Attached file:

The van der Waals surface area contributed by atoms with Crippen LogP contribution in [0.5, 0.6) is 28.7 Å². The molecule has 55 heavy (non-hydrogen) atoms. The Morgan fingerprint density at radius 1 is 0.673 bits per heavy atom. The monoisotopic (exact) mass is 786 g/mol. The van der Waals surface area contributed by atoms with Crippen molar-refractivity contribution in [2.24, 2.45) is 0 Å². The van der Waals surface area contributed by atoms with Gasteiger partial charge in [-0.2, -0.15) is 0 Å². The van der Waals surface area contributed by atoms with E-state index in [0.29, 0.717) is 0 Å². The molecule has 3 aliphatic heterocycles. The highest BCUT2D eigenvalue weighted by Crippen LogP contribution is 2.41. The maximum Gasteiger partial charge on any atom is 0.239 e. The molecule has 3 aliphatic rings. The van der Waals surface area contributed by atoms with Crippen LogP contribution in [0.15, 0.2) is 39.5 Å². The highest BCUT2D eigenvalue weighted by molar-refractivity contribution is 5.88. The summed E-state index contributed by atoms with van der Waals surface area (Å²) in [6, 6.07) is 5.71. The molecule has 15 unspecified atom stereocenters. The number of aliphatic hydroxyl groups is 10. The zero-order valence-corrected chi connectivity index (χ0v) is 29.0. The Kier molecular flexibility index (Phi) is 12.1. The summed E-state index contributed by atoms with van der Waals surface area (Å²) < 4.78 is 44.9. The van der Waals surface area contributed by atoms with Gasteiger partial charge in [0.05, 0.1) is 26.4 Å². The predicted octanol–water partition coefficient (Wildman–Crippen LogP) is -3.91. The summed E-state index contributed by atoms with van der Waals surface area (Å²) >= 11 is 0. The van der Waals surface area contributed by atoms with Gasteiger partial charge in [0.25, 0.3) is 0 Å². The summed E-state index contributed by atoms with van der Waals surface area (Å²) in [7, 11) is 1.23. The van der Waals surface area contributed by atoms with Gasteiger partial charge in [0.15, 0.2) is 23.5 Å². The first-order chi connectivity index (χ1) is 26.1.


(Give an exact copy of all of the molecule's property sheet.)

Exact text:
The van der Waals surface area contributed by atoms with Crippen LogP contribution in [0.5, 0.6) is 28.7 Å². The molecule has 55 heavy (non-hydrogen) atoms. The Morgan fingerprint density at radius 1 is 0.673 bits per heavy atom. The monoisotopic (exact) mass is 786 g/mol. The van der Waals surface area contributed by atoms with Crippen molar-refractivity contribution in [2.24, 2.45) is 0 Å². The van der Waals surface area contributed by atoms with Gasteiger partial charge in [-0.2, -0.15) is 0 Å². The van der Waals surface area contributed by atoms with E-state index in [0.29, 0.717) is 0 Å². The molecule has 3 aliphatic heterocycles. The highest BCUT2D eigenvalue weighted by Crippen LogP contribution is 2.41. The maximum Gasteiger partial charge on any atom is 0.239 e. The molecule has 3 aliphatic rings. The van der Waals surface area contributed by atoms with Crippen LogP contribution in [0.15, 0.2) is 39.5 Å². The highest BCUT2D eigenvalue weighted by molar-refractivity contribution is 5.88. The summed E-state index contributed by atoms with van der Waals surface area (Å²) in [6, 6.07) is 5.71. The molecule has 15 unspecified atom stereocenters. The number of aliphatic hydroxyl groups is 10. The zero-order valence-corrected chi connectivity index (χ0v) is 29.0. The Kier molecular flexibility index (Phi) is 12.1. The summed E-state index contributed by atoms with van der Waals surface area (Å²) < 4.78 is 44.9. The van der Waals surface area contributed by atoms with Gasteiger partial charge in [0.05, 0.1) is 26.4 Å². The predicted octanol–water partition coefficient (Wildman–Crippen LogP) is -3.91. The summed E-state index contributed by atoms with van der Waals surface area (Å²) >= 11 is 0. The van der Waals surface area contributed by atoms with Gasteiger partial charge in [0.25, 0.3) is 0 Å². The summed E-state index contributed by atoms with van der Waals surface area (Å²) in [7, 11) is 1.23. The van der Waals surface area contributed by atoms with Gasteiger partial charge in [0.15, 0.2) is 23.5 Å². The first-order chi connectivity index (χ1) is 26.1.